Enjoyin grits in the “Grits belt”

Grits has always been a favorite dish in the south. There are many different variations of grits including the traditional grits with butter, grits with cheese, and shrimp and grits just to name a few.   I prefer grits mixed lots and lots of butter with pepper sprinkled on top.  I also like grits with breakfast casserole mixed in with cheese sausage and eggs.  This morning I enjoyed a rather large bowl of grits mixed in with just enough butter to change the color.

Movie Name: My Cousin Vinny (1992)
Quote:

Vinny Gambini: [Vinny and Lisa receive their breakfast orders, Vinny
  looks at his skeptically] Whats this over here?
Grits Cook: You never heard of grits?
Vinny Gambini: Sure Ive heard of grits. I just never actually *seen*
  a grit before.

 

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Grits have their origins in Native American corn preparation. Traditionally, the corn for grits was ground by a stone mill. The results are passed through screens, with the finer siftings being grit meal, and the coarser being grits. Many communities in the United States used a gristmill until the mid-20th century, with families bringing their own corn to be ground, and the miller retaining a portion of the corn for his fee. In South Carolina, state law requires grits and corn meal to be enriched, similar to the requirements for flour, unless the grits are ground from corn from which the miller keeps part of the product for his fee.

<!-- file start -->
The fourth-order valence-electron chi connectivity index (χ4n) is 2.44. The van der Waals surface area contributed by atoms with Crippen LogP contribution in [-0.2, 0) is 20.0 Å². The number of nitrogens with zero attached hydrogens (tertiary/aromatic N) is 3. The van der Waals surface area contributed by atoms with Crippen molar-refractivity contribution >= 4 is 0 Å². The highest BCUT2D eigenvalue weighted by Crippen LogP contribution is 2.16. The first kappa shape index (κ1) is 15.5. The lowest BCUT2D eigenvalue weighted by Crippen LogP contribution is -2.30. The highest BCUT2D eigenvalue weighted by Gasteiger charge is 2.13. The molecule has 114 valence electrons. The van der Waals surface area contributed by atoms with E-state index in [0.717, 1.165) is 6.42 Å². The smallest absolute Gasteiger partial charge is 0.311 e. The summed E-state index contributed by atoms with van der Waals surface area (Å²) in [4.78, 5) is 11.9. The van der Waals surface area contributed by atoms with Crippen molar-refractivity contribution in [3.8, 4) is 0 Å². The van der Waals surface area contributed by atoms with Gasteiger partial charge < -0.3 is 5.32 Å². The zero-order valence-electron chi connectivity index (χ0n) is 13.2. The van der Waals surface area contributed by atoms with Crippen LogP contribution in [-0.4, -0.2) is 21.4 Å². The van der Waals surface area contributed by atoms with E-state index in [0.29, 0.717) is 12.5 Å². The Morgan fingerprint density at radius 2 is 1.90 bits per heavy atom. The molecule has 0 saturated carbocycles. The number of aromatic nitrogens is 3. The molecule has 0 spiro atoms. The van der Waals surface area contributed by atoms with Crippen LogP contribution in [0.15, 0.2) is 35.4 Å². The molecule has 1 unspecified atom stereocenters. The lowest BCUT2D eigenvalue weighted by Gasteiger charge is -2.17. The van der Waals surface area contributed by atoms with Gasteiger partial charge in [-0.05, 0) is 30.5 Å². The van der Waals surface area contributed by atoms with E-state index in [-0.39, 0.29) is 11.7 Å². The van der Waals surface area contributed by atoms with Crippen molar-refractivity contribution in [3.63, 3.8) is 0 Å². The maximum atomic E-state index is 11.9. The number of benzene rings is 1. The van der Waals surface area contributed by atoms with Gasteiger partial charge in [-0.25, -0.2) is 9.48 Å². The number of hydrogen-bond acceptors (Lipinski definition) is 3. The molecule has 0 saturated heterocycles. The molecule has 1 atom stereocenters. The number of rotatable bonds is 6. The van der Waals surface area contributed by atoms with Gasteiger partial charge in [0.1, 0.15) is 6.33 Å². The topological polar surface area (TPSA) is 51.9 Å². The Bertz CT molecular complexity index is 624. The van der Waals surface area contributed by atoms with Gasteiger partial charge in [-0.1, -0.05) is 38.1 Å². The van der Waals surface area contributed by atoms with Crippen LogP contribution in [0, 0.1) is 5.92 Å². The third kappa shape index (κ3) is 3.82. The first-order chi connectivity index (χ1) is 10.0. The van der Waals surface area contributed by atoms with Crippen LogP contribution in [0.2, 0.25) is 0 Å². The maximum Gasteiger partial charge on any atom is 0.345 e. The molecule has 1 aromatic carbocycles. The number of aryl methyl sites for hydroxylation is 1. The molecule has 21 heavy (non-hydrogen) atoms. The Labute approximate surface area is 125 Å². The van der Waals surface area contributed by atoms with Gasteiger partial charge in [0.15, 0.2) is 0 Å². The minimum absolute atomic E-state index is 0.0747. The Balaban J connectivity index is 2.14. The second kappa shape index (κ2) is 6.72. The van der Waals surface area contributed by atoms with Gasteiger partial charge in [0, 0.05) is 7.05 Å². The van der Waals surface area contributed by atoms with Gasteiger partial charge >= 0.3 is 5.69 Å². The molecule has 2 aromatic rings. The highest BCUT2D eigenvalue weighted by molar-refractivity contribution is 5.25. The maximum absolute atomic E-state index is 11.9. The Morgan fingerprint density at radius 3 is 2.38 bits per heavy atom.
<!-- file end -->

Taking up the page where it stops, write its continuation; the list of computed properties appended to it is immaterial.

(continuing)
Three-quarters of grits sold in the U.S. are sold in the South stretching from Texas to Virginia, also known as the “grits belt”. The state of Georgia declared grits its official prepared food in 2002. Similar bills have been introduced in South Carolina, with one declaring:

Whereas, throughout its history, the South has relished its grits, making them a symbol of its diet, its customs, its humor, and its hospitality, and whereas, every community in the State of South Carolina used to be the site of a grits mill and every local economy in the State used to be dependent on its product; and whereas, grits has been a part of the life of every South Carolinian of whatever race, background, gender, and income; and whereas, grits could very well play a vital role in the future of not only this State, but also the world, if as Charleston’s The Post and Courier proclaimed in 1952, “An inexpensive, simple, and thoroughly digestible food, [grits] should be made popular throughout the world. Given enough of it, the inhabitants of planet Earth would have nothing to fight about. A man full of [grits] is a man of peace.

Grits are usually either yellow or white, depending on the color of corn. Most commonly found are “quick” grits in which the germ and hull have been removed. Whole kernel grits are sometimes called “Speckled.” Grits are prepared by simply boiling the ground kernels into a porridge until enough water is absorbed or vaporized to leave it semi-solid.

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